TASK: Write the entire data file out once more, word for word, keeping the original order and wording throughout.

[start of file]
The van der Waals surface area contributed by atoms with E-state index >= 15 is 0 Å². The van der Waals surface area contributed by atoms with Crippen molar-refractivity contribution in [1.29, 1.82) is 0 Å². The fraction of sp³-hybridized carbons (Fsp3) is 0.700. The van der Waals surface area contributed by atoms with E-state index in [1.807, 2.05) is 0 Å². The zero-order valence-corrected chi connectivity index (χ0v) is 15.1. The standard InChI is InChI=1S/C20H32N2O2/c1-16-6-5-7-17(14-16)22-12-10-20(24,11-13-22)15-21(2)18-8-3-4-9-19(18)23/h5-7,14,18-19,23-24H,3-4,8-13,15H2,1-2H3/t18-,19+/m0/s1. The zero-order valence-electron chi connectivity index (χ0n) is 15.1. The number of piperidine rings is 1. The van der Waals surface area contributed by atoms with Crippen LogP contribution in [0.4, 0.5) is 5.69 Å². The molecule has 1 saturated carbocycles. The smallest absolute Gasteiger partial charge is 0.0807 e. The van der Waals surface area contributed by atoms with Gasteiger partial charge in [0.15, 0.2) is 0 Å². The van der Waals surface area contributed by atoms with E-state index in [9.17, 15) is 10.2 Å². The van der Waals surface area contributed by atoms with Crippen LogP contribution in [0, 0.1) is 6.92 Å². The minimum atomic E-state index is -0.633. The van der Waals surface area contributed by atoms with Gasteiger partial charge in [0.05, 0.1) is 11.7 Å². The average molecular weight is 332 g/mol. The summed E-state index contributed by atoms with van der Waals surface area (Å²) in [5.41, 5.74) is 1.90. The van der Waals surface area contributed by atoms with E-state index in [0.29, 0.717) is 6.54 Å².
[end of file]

The van der Waals surface area contributed by atoms with E-state index >= 15 is 0 Å². The van der Waals surface area contributed by atoms with Crippen molar-refractivity contribution in [1.29, 1.82) is 0 Å². The fraction of sp³-hybridized carbons (Fsp3) is 0.700. The van der Waals surface area contributed by atoms with E-state index in [1.807, 2.05) is 0 Å². The zero-order valence-corrected chi connectivity index (χ0v) is 15.1. The standard InChI is InChI=1S/C20H32N2O2/c1-16-6-5-7-17(14-16)22-12-10-20(24,11-13-22)15-21(2)18-8-3-4-9-19(18)23/h5-7,14,18-19,23-24H,3-4,8-13,15H2,1-2H3/t18-,19+/m0/s1. The zero-order valence-electron chi connectivity index (χ0n) is 15.1. The number of piperidine rings is 1. The van der Waals surface area contributed by atoms with Crippen LogP contribution in [0.4, 0.5) is 5.69 Å². The molecule has 1 saturated carbocycles. The smallest absolute Gasteiger partial charge is 0.0807 e. The van der Waals surface area contributed by atoms with Gasteiger partial charge in [0.15, 0.2) is 0 Å². The van der Waals surface area contributed by atoms with E-state index in [9.17, 15) is 10.2 Å². The van der Waals surface area contributed by atoms with Crippen LogP contribution in [0, 0.1) is 6.92 Å². The minimum atomic E-state index is -0.633. The van der Waals surface area contributed by atoms with Gasteiger partial charge in [0.05, 0.1) is 11.7 Å². The average molecular weight is 332 g/mol. The summed E-state index contributed by atoms with van der Waals surface area (Å²) in [5.41, 5.74) is 1.90. The van der Waals surface area contributed by atoms with E-state index in [0.29, 0.717) is 6.54 Å².